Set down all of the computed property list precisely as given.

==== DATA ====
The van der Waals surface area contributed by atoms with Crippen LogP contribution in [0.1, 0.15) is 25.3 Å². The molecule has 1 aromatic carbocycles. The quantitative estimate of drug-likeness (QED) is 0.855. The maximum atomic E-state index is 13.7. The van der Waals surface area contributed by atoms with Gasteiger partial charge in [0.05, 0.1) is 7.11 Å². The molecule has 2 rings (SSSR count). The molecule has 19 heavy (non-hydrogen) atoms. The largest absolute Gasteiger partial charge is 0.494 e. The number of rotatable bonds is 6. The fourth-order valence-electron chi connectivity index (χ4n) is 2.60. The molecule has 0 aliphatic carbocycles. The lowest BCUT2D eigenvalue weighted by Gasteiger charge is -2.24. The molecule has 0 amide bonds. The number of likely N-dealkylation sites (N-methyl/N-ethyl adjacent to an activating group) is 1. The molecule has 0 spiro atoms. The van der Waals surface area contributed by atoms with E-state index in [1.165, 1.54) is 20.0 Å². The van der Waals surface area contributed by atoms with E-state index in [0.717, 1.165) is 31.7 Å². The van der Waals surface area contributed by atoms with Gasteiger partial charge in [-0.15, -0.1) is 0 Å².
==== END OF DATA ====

The van der Waals surface area contributed by atoms with Crippen LogP contribution in [0.1, 0.15) is 25.3 Å². The molecule has 1 aromatic carbocycles. The quantitative estimate of drug-likeness (QED) is 0.855. The maximum atomic E-state index is 13.7. The van der Waals surface area contributed by atoms with Gasteiger partial charge in [0.05, 0.1) is 7.11 Å². The molecule has 2 rings (SSSR count). The molecule has 19 heavy (non-hydrogen) atoms. The largest absolute Gasteiger partial charge is 0.494 e. The number of rotatable bonds is 6. The fourth-order valence-electron chi connectivity index (χ4n) is 2.60. The molecule has 0 aliphatic carbocycles. The lowest BCUT2D eigenvalue weighted by Gasteiger charge is -2.24. The molecule has 0 amide bonds. The number of likely N-dealkylation sites (N-methyl/N-ethyl adjacent to an activating group) is 1. The molecule has 0 spiro atoms. The van der Waals surface area contributed by atoms with E-state index in [1.165, 1.54) is 20.0 Å². The van der Waals surface area contributed by atoms with E-state index in [0.717, 1.165) is 31.7 Å². The van der Waals surface area contributed by atoms with Gasteiger partial charge in [-0.15, -0.1) is 0 Å².